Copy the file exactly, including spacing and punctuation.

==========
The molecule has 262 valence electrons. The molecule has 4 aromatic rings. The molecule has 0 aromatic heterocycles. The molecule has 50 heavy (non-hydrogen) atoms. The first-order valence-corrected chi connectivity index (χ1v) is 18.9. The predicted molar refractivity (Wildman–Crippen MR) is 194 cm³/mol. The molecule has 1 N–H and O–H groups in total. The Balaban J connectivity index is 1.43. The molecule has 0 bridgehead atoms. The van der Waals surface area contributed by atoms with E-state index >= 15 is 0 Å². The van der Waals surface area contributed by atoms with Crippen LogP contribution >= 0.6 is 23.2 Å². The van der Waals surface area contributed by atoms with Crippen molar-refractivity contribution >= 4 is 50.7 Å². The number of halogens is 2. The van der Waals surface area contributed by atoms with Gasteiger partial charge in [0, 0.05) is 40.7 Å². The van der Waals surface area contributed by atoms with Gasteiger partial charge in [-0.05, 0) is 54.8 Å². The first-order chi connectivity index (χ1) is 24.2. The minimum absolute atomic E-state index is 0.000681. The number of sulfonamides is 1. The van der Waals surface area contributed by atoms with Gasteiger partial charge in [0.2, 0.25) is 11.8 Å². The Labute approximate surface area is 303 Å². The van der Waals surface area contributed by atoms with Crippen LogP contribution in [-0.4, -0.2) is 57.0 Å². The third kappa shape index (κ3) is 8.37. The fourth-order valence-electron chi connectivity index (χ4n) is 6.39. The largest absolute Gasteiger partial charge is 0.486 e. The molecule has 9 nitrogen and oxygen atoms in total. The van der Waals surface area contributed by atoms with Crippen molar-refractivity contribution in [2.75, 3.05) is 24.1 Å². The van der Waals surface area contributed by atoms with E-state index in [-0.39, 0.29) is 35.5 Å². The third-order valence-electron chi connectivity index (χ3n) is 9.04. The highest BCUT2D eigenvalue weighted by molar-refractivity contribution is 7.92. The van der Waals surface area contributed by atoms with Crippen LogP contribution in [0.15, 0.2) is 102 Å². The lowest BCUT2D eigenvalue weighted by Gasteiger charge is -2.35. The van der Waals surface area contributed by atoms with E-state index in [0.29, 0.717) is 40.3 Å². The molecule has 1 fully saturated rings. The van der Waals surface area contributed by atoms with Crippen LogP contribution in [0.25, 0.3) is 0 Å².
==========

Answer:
The molecule has 262 valence electrons. The molecule has 4 aromatic rings. The molecule has 0 aromatic heterocycles. The molecule has 50 heavy (non-hydrogen) atoms. The first-order valence-corrected chi connectivity index (χ1v) is 18.9. The predicted molar refractivity (Wildman–Crippen MR) is 194 cm³/mol. The molecule has 1 N–H and O–H groups in total. The Balaban J connectivity index is 1.43. The molecule has 0 bridgehead atoms. The van der Waals surface area contributed by atoms with E-state index >= 15 is 0 Å². The van der Waals surface area contributed by atoms with Crippen LogP contribution >= 0.6 is 23.2 Å². The van der Waals surface area contributed by atoms with Crippen molar-refractivity contribution >= 4 is 50.7 Å². The number of halogens is 2. The van der Waals surface area contributed by atoms with Gasteiger partial charge in [0, 0.05) is 40.7 Å². The van der Waals surface area contributed by atoms with Gasteiger partial charge in [-0.05, 0) is 54.8 Å². The first-order chi connectivity index (χ1) is 24.2. The minimum absolute atomic E-state index is 0.000681. The number of sulfonamides is 1. The van der Waals surface area contributed by atoms with Gasteiger partial charge in [0.2, 0.25) is 11.8 Å². The Labute approximate surface area is 303 Å². The van der Waals surface area contributed by atoms with Crippen LogP contribution in [-0.4, -0.2) is 57.0 Å². The third kappa shape index (κ3) is 8.37. The fourth-order valence-electron chi connectivity index (χ4n) is 6.39. The largest absolute Gasteiger partial charge is 0.486 e. The molecule has 9 nitrogen and oxygen atoms in total. The van der Waals surface area contributed by atoms with Crippen molar-refractivity contribution in [2.75, 3.05) is 24.1 Å². The van der Waals surface area contributed by atoms with E-state index in [-0.39, 0.29) is 35.5 Å². The third-order valence-electron chi connectivity index (χ3n) is 9.04. The highest BCUT2D eigenvalue weighted by molar-refractivity contribution is 7.92. The van der Waals surface area contributed by atoms with Crippen LogP contribution in [0.15, 0.2) is 102 Å². The lowest BCUT2D eigenvalue weighted by Gasteiger charge is -2.35. The van der Waals surface area contributed by atoms with E-state index in [0.29, 0.717) is 40.3 Å². The molecule has 1 fully saturated rings. The van der Waals surface area contributed by atoms with Crippen LogP contribution in [0.25, 0.3) is 0 Å².